Before I get any further into my musings, I wanted to share some of my more recent “adventures in music collecting”. I discussed earlier the fact I am mining LiberMusica for all its worth, having already posted some of the music I uncovered this past year. As I look for material for Vinyl’s Revenge, I do stumble from time to time on some surprising material on YouTube, performances from legendary performers or composers I am discovering. It should come as no surprise to many of you that there is a ton of material posted on YouTube – sometimes flagged and removed through Copyright Police intervention – and certainly worthy of discussion in these pages. I may introduce a series on “Mining YouTube” and share some of these discoveries. That may be a worthy “replacement” for Once Upon the Internet. This is just an idea, let’s see where that goes!

As I prepare Vinyl’s Revenge material, I plan to turn a few of these into a series on Mozart’s “Last Piano Concertos”, folding in some Podcast Vault selections and at least one of my 5th Tuesday montages.

Video Favourites for 2016

Before I step aside for our YouTube mashup, I wanted to thank all of you once again for reading and sharing the music we love so much. Please continue providing me your comments and reactions here and on social media!

Happy New Year 2017 from your friendly music blogger

Sunday, December 18, 2016

Project 366 - Do Not Skip This Chapter!

To mark the fifth anniversary of ITYWLTMT, we are undertaking a long-term project that will introduce - and re-introduce - musical selections in the context of a larger thematic arc I am calling "A Journey of Musical Discovery". Read more here.

For a time, I wanted to name this Chapter “Read This If You Want to Win $1,000,000”, but chose not to, as I did not want to be accused of false advertising…

Yes, I’ve teased this long enough, this is the chapter on opera.

Why People don’t (think they) like Opera

Here’s part of a discussion I found on the Internet about “Why Do People Hate Rap And Opera?”. I thought some points here were worth sharing… Here goes:

There's little doubt that both rap and opera have traveled with significant prejudicial (if stereotypical) baggage: Opera is for rich, white, elderly snobs; rap is made by poor, young, black thugs. Some people reject both groups, while others relish degrees of perceived inclusion.

I don’t know if this thought process captures the “practical reasons” why opera is disliked, though there is some merit to the social argument… Opera (and maybe less so for rap) rarely relates to everyday lives. It either recounts events that occurred generations ago (fact or fiction), or gravitate around social circumstances that people can scarcely relate to – the world of fantasy, or of lifestyles of the very rich or very poor. I think there’s merit to the fact opera plots don’t always relate to us. But the same argument applies to many films, for example, yet there isn’t as much wide-spread aversion to film, even art film.

That having been said, the very fact that operas delve into situations that are often times much more dire and exaggerated for dramatic or comedic effect is actually what makes opera an ideal escape – our everyday troubles and adventures pale in comparison to the tales of the operatic world!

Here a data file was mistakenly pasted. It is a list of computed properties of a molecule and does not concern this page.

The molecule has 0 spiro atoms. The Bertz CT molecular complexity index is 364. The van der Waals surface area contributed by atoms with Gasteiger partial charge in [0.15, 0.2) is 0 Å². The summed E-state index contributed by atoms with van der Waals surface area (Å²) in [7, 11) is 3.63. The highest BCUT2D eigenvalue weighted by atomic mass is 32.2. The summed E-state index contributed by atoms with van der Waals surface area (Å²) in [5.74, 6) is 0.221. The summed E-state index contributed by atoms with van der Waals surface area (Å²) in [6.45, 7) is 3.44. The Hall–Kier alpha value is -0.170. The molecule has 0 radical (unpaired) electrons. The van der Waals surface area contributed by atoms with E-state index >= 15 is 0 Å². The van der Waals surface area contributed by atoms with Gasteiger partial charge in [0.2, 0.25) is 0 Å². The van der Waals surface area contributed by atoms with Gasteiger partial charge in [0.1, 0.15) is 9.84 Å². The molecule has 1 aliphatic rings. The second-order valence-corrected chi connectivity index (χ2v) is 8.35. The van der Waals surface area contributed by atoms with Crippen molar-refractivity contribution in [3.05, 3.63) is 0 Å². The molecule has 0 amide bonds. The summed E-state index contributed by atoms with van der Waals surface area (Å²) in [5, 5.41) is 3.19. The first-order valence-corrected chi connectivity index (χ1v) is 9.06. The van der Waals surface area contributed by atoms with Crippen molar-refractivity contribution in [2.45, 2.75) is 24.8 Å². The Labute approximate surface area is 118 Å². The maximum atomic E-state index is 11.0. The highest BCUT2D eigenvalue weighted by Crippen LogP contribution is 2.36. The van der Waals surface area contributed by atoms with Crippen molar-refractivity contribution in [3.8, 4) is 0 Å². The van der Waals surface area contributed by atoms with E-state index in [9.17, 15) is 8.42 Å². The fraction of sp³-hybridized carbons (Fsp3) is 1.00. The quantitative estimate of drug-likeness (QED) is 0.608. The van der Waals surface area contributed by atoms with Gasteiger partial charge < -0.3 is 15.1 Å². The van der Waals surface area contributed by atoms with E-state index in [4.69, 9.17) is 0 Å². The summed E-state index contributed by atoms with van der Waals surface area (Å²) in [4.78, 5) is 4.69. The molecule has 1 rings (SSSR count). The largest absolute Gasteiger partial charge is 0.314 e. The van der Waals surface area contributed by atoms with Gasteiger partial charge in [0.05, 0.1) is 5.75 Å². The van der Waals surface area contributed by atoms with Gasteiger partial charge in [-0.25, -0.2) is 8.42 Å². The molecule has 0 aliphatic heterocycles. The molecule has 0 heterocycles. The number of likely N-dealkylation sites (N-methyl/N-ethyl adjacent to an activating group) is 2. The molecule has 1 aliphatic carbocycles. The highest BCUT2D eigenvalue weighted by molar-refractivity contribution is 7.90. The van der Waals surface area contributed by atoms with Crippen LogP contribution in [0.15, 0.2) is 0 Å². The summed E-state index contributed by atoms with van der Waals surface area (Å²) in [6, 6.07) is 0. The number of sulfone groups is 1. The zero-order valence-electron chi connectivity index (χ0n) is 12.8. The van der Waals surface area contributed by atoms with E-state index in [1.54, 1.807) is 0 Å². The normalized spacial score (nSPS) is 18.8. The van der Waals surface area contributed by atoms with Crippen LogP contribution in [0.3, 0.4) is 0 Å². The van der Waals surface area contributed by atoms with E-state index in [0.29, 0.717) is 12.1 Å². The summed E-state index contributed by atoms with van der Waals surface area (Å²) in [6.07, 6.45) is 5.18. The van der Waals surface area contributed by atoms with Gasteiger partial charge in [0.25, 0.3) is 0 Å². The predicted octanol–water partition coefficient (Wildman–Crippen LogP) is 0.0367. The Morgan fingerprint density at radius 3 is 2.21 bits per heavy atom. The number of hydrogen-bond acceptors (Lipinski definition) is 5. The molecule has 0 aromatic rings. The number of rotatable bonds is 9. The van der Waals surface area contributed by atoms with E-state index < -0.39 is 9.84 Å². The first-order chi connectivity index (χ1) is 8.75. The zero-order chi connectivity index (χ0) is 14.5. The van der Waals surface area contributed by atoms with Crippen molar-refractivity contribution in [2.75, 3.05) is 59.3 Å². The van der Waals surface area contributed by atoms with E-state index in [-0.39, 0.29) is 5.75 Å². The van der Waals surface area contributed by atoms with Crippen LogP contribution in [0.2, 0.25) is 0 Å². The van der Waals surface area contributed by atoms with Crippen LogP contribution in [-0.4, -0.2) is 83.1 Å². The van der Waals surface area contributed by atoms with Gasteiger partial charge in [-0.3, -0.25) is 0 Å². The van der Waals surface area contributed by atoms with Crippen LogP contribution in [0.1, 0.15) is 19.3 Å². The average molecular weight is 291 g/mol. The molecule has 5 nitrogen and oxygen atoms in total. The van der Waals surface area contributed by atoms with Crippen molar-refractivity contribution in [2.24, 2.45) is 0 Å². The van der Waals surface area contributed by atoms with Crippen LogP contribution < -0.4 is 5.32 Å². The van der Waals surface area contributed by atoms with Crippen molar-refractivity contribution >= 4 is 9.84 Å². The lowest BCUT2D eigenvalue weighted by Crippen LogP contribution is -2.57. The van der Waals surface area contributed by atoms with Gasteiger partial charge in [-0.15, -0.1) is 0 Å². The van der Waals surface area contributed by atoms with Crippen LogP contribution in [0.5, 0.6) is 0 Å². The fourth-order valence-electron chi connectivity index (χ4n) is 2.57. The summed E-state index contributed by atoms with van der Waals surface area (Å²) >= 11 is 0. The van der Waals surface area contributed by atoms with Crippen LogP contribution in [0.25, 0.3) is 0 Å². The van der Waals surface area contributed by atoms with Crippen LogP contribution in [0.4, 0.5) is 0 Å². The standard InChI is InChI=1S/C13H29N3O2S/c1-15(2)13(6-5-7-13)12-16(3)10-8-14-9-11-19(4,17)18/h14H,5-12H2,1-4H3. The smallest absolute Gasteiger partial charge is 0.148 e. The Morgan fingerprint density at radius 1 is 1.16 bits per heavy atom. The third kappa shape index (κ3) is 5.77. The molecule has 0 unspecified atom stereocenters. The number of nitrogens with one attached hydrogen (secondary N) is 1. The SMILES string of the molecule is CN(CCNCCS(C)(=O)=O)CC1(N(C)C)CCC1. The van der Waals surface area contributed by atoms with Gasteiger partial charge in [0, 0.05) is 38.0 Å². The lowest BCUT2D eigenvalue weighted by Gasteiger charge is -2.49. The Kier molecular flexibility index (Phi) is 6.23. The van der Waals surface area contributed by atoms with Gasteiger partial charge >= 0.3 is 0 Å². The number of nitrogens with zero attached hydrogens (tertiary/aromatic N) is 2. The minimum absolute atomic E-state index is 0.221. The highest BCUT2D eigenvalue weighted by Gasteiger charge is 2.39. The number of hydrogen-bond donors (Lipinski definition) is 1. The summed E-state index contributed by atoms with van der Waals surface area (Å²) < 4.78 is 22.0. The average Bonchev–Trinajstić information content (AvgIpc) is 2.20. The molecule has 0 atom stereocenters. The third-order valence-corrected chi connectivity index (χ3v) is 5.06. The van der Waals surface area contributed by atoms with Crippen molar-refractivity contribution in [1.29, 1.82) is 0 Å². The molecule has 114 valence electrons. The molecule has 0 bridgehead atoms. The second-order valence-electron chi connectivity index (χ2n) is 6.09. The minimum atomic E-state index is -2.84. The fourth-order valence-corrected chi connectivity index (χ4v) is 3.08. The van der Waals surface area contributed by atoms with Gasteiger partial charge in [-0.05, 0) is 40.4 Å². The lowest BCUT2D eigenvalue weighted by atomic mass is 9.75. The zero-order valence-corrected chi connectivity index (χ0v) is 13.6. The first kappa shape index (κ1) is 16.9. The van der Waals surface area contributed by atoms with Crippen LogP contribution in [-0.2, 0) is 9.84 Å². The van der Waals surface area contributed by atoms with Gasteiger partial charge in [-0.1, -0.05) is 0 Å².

If one gets past the stories, then the next stumbling block for many is the singing. It’s one thing to be a good singer (that is sing clearly, and on key), but opera singing often reaches the upper or lower limits of the singing register for a given voice tessiture, either for operatic effect, or in order to “keep up” with the music. In many ways, a good “Broadway” singer doesn’t necessarily cut it in opera, and there are very few examples of opera singers crossing over to popular repertoire or musical comedy. In a sense, it is like the difference between Formula 1 car races and NASCAR. Racing is racing, but the tactics, the circuits and the cars themselves are very different, and it explains why few NASCAR drivers “move up” to Formula 1 and from Formula 1 to NASCAR.

If the singing isn’t a problem, then maybe it’s language – the three main opera languages are Italian, German and French, though there are operas composed in every spoken language. But, if the opera you are listening to isn’t sung in a language you are fluent in, that could be a turn-off.
Finally, there’s length. Operas are perceived as being several hours long. Though this is true in some cases, most operas last about as long as a premium feature film (two to three hours), so I find that last complaint less legitimate, though I agree that three hours of focused attention, following a plot that’s hard to grasp in a foreign language can be mentally taxing and challenging, same as watching some minimalist Swedish art film.

This chapter – and the listening guides that I suggest – is meant for opera “newbies”, who are up to the task of trying this out for size.

Opera Basics

The basic building blocks of an opera production are –

The Cast – the ensemble of singers, composed of voices of different tessiture. Remember the Shaw quote about opera being about the Tenor wanting to sleep with the Soprano being foiled by the baritone… Voices and singing styles are chosen to meet the needs of the opera storyline, and the musical style of the work.

The libretto – (Italian for “book”), this is the text that is being recited or sung. Sung numbers are known as arias, and spoken dialogue is known as recitatives. Unlike the common perception, most opera isn’t “sung end to end”, though in some cases recitatives are half-sung rather than plainly spoken.